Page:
Sands Anderson Lawyers Prevail Using Pioneering Technology in the Courtroom

Published on: 4/19/2005

We live in an age dominated by rapid advances in technology. It should therefore come as no surprise that the effective use of technology can have a dramatic effect on the pools of people who serve as jurors. Studies show that more and more of today's jurors grew up on videogames, the internet, and a wide variety of multi-media entertainment. Gone are the days when jurors were satisfied to see only the lawyer speaking, or to view only enlarged still photographs. Today's jurors are not only more comfortable receiving multi-media information, they expect and prefer it. Jury persuasion requires that jurors be interested in what is being said. That interest is created and kept by the presentation of evidence in a form that is entertaining and dynamic.

In a case involving a number of technological "firsts," two attorneys from Sands Anderson Marks & Miller, Pierce Rucker and Ken Roeber, recently completed the successful defense of a complex medical malpractice case that benefited greatly from technology used to educate and persuade the jury.

The case involved an allegation of negligent management of a patient presenting to an emergency department in atrial fibrillation and rapid ventricular response, with a history that included a syncopal episode after the patient awoke with left-sided chest discomfort and went to the bathroom. Based upon the history that was related to the physician as well as the pertinent positive and negative findings on examination, the treating emergency physician worked the patient up for stroke prophylaxis and acute coronary syndrome - including ordering the anti-coagulant Heparin. Nearly three hours later, the patient began to display neurologic deficits. A stat head CT was positive for two intracerebral hemorrhages, which ultimately resulted in severe and permanent disability to the patient.

The Plaintiff's theory was: (1) he had suffered a minor traumatic brain injury, including a possible microvascular hemorrhage or contusion, which developed into a large ICH as a result of the allegedly negligent administration of Heparin without first clearing him with a head CT; and (2) his cardiac condition did not require urgent anti-coagulation.

During the process of preparing this complex case for trial, Pierce and Ken recognized that they could better educate the jury using technology. Several medical records, including CT scans, were scanned into an electronic format so that they could be displayed in sequence using a computer. Certain images had portions graphically highlighted and certain CT scan images were either enlarged or repositioned for comparison. They also appreciated that active graphic images with cut-aways would help the jury understand a number of the medical issues, including x-ray and CT evidence of intracerebral bleeds due to traumatic injury; atrial fibrillation and resultant clot formation, and Heparin prophylaxis for acute coronary syndrome. Pierce and Ken contacted Archie MD Legal Graphics, of Miami Beach , Florida , which worked with them and their experts to create two 3-dimensional graphic "movies" using their virtual patient, "Archie." The movies helped explain the concepts using a mixture of animation, actual CT images from other patients, and labeling.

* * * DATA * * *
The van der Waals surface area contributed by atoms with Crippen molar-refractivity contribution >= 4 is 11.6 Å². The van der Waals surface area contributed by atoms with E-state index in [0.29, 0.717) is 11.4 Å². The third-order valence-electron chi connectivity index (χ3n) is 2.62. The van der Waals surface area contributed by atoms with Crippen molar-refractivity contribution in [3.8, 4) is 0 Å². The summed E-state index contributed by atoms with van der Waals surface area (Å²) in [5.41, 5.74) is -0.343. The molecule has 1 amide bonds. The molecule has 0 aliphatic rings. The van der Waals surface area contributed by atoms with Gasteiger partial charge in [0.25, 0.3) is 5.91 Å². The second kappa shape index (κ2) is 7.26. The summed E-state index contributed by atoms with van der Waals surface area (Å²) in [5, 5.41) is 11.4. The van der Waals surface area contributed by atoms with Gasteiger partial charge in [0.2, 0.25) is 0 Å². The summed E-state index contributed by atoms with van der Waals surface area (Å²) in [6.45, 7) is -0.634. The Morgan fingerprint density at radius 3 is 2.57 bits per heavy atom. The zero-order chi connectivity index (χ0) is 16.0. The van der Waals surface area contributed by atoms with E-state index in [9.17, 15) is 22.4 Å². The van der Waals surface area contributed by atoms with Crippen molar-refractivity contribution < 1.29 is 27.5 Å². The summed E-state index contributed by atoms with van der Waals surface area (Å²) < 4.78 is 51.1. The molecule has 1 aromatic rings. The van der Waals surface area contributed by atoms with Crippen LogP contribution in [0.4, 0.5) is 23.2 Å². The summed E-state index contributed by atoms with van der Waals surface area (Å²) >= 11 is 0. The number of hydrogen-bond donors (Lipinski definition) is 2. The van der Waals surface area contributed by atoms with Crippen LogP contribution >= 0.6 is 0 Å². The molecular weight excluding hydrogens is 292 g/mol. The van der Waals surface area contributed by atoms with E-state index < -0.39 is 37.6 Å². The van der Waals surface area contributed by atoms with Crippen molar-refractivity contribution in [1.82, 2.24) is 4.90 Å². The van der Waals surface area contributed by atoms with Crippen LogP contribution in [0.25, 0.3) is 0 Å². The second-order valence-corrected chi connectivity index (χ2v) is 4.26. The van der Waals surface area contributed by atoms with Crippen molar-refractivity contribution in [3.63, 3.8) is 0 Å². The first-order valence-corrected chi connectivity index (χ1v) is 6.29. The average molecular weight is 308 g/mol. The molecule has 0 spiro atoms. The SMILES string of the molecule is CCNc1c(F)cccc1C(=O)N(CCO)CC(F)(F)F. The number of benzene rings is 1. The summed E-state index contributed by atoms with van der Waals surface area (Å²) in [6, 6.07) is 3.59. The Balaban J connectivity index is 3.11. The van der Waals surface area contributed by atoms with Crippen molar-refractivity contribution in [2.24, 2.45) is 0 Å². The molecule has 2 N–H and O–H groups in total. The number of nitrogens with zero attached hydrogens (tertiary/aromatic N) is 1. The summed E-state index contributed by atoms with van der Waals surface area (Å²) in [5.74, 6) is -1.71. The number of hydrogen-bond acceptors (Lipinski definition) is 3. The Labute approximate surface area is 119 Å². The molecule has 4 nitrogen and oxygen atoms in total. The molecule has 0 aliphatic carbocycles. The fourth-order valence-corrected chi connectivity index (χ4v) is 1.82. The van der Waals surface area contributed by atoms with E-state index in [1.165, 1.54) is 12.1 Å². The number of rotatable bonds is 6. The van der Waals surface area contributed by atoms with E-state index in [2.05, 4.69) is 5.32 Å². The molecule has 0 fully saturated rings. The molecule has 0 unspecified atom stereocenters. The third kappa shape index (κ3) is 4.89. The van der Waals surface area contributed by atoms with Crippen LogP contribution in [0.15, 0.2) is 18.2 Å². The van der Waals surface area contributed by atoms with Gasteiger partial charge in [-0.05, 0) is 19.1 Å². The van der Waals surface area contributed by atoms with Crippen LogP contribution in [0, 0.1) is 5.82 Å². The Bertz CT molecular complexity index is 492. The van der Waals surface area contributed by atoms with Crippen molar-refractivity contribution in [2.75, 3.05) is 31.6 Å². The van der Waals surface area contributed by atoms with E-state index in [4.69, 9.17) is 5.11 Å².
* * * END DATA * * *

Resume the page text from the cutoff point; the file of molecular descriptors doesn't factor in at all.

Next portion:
The trial began in a "standard" courtroom in Fairfax County , Virginia , whose greatest piece of useful technology was a projection screen that dropped from the ceiling. However, the final day of trial took place in Courtroom 5-E, the Court's most technologically advanced courtroom. That Courtroom has a universal interface for laptop computers, large plasma monitors located on the walls, and monitors located throughout the jury box, at counsel tables, and in the witness box. The monitor at the witness box employs a touch-screen so that witnesses may draw on images as they are being shown (e.g., John Madden drawing on a football replay screen). The technology was used with each of the three expert witnesses who testified for the defense on the last day - to display CT images and the two 3-D movies - as well as in closing arguments on behalf of the defense.

After slightly more than three hours of deliberation, the jury returned a verdict in favor of the Defendant. This case was significant because it marked the first time that Archie MD 3-D graphic movies were shown to a jury in Virginia , and the first time that the Courtroom 5-E media enhancements were used by actual litigants.